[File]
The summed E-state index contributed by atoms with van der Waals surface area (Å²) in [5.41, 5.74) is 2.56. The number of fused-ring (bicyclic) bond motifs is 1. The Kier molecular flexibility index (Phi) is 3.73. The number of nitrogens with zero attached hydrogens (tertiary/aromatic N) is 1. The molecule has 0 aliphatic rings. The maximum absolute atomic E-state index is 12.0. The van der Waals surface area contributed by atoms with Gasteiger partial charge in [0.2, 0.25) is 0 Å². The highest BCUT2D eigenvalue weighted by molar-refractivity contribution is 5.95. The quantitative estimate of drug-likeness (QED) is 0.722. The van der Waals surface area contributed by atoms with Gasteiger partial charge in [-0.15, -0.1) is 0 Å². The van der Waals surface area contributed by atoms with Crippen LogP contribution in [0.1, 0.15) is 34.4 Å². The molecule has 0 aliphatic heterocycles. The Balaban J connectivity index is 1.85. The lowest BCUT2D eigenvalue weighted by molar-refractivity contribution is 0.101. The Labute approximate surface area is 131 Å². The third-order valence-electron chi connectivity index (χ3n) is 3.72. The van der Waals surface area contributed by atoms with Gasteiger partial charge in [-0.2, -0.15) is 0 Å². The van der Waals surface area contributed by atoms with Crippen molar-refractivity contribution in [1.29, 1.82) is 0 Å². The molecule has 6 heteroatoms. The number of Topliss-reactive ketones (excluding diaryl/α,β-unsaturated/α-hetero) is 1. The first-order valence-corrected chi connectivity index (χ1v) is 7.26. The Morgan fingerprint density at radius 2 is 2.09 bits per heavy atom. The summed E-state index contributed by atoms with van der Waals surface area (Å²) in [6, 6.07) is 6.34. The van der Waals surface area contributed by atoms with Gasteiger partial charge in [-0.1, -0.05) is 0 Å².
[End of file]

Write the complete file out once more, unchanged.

The summed E-state index contributed by atoms with van der Waals surface area (Å²) in [5.41, 5.74) is 2.56. The number of fused-ring (bicyclic) bond motifs is 1. The Kier molecular flexibility index (Phi) is 3.73. The number of nitrogens with zero attached hydrogens (tertiary/aromatic N) is 1. The molecule has 0 aliphatic rings. The maximum absolute atomic E-state index is 12.0. The van der Waals surface area contributed by atoms with Gasteiger partial charge in [0.2, 0.25) is 0 Å². The highest BCUT2D eigenvalue weighted by molar-refractivity contribution is 5.95. The quantitative estimate of drug-likeness (QED) is 0.722. The van der Waals surface area contributed by atoms with Gasteiger partial charge in [-0.15, -0.1) is 0 Å². The van der Waals surface area contributed by atoms with Crippen LogP contribution in [0.1, 0.15) is 34.4 Å². The molecule has 0 aliphatic heterocycles. The Balaban J connectivity index is 1.85. The lowest BCUT2D eigenvalue weighted by molar-refractivity contribution is 0.101. The Labute approximate surface area is 131 Å². The third-order valence-electron chi connectivity index (χ3n) is 3.72. The van der Waals surface area contributed by atoms with Gasteiger partial charge in [-0.2, -0.15) is 0 Å². The van der Waals surface area contributed by atoms with Crippen molar-refractivity contribution in [1.29, 1.82) is 0 Å². The molecule has 6 heteroatoms. The number of Topliss-reactive ketones (excluding diaryl/α,β-unsaturated/α-hetero) is 1. The first-order valence-corrected chi connectivity index (χ1v) is 7.26. The Morgan fingerprint density at radius 2 is 2.09 bits per heavy atom. The summed E-state index contributed by atoms with van der Waals surface area (Å²) in [6, 6.07) is 6.34. The van der Waals surface area contributed by atoms with Gasteiger partial charge in [-0.1, -0.05) is 0 Å².